Army Sgt. Bowe Bergdahl is expected to plead guilty to desertion and misbehavior before the enemy later this month, charges that carry life in prison. The Associated Press (AP) cited two sources who said the disgraced soldier will enter the plea rather than face trial for deserting his post in Afghanistan back in 2009.
The AP did not name the sources, but if true sentencing would start October 23. He faces up to 5 years in prison on the desertion charge and a life sentence for misbehavior.
Mr. Bergdahl’s lawyer declined to comment.
Bergdahl, 31, who was serving with an Alaska-based infantry regiment, deserted his Afghanistan post in 2009. At the time, he was 23 years old and was held captive by the Taliban for roughly 5 years. Bergdahl said he had been caged in the darkness, beaten and chained to a bed.
However, in December 2009, the Taliban released a second video showing him in good health as he delivered a lengthy statement criticizing the U.S. military. Eventually, the Obama Administration agreed to a controversial trade in exchange for 5 highly-dangerous Guantanamo detainees dubbed the “Taliban Five.”
The nonpartisan Government Accountability Office (GA) said in August 2014 that the Obama Administration failed to notify the relevant congressional committees at least 30 days in advance of the exchange, which was a clear violation of the law. The executive branch is prohibited under law from releasing Guantanamo Bay detainees without first giving the aforementioned notice and receiving congressional approval.
The disgraced solider initially claimed he was lagging behind a patrol when he was captured. He also said he left his post to alert people about problems he perceived within his unit. Investigators said Mr. Bergdahl suffered from schizotypal personality disorder at the time he left his post, and had become deeply anti-American.
In December, he requested a pardon from then-President Barack Obama before he left office, though it was denied. Mr. Obama attempted to use a photo-op with his father and mother in the Rose Garden to arrest sinking approval ratings. The public quickly turned against the exchange when more details began to emerge.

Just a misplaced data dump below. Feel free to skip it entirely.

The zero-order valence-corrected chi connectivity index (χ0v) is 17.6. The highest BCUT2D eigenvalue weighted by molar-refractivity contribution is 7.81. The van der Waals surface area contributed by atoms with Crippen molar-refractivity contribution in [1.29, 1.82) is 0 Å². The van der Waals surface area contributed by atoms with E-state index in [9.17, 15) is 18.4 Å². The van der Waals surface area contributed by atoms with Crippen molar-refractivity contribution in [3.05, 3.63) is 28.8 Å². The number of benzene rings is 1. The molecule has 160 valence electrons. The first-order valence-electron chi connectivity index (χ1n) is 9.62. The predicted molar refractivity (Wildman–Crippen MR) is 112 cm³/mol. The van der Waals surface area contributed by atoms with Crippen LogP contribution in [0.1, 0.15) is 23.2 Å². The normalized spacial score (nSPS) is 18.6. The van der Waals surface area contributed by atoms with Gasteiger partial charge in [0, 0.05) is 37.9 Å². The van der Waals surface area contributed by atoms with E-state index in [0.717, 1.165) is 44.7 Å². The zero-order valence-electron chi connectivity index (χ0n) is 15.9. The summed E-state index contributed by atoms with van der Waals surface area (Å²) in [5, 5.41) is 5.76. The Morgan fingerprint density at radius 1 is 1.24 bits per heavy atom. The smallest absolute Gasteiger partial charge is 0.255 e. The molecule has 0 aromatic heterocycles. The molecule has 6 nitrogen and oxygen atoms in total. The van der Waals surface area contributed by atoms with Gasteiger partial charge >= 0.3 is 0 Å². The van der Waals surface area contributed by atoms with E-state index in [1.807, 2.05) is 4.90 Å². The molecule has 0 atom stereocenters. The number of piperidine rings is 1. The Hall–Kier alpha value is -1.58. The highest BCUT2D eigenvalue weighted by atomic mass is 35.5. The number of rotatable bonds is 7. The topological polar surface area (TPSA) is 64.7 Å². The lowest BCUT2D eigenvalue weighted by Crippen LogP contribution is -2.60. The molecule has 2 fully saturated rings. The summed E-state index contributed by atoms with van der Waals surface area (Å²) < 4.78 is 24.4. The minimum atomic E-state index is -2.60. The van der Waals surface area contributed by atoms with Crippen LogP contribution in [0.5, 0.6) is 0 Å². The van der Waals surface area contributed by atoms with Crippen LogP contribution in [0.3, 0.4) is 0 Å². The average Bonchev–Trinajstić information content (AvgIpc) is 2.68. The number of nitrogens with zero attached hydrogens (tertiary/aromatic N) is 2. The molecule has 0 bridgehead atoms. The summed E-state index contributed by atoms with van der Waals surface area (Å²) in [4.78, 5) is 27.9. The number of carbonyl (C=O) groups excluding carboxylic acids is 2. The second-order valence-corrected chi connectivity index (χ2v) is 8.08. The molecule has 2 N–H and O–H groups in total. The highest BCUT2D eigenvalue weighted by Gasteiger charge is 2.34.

Then-Republican presidential front-runner Donald Trump said Mr. Bergdahl was a “no-good traitor” who should be executed for his crimes and the tragic result of those crimes. His fellow soldiers also wanted him held responsible for casualties incurred as a result of those who went searching for him.
A judge ruled a Navy SEAL and an Army National Guard sergeant wouldn’t have found themselves in deadly firefights if it hadn’t been for the desertion. The U.S. troops who were seriously wounded during their search for Bergdahl in Afghanistan were expected to testify at the trial.
Meanwhile, of the “Taliban Five” — Mohammad Fazl, the former Taliban army chief of staff; Khairullah Khairkhwa, a Taliban intelligence official; Abdul Haq Wasiq, a former Taliban government official; and Norullah Noori and Mohammad Nabi Omari — at least three have attempted to reconnect with their old Islamic terrorist brothers.
(a) Any member of the armed forces who–
(1) without authority goes or remains absent from his unit, organization, or place of duty with intent to remain away therefrom permanently;
(2) quits his unit, organization, or place of duty with intent to avoid hazardous duty or to shirk important service; or
(3) without being regularly separated from one of the armed forces enlists or accepts an appointment in the same or another on of the armed forces without fully disclosing the fact that he has not been regularly separated, or enters any foreign armed service except when authorized by the United States; is guilty of desertion.
(b) Any commissioned officer of the armed forces who, after tender of his resignation and before notice of its acceptance, quits his post or proper duties without leave and with intent to remain away therefrom permanently is guilty of desertion.
(c) Any person found guilty of desertion or attempt to desert shall be punished, if the offense is committed in time of war, by death or such other punishment as a court-martial may direct, but if the desertion or attempt to desert occurs at any other time, by such punishment, other than death, as a court-martial may direct.
Any person subject to this chapter who before or in the presence of the enemy–
(1) runs away;
(2) shamefully abandons, surrenders, or delivers up any command, unit, place, or military property which it is his duty to defend;
(3) through disobedience, neglect, or intentional misconduct endangers the safety of any such command, unit, place, or military property;
(4) casts away his arms or ammunition;
(5) is guilty of cowardly conduct;
(6) quits his place of duty to plunder or pillage;
(7) causes false alarms in any command, unit, or place under control of the armed forces;
(8) willfully fails to do his utmost to encounter, engage, capture, or destroy any enemy troops, combatants, vessels, aircraft, or any other thing, which it is his duty so to encounter, engage, capture, or destroy; or
(9) does not afford all practicable relief and assistance to any troops, combatants, vessels, or aircraft of the armed forces belonging to the United States or their allies when engaged in battle;
shall be punished by death or such punishment as a court- martial may direct.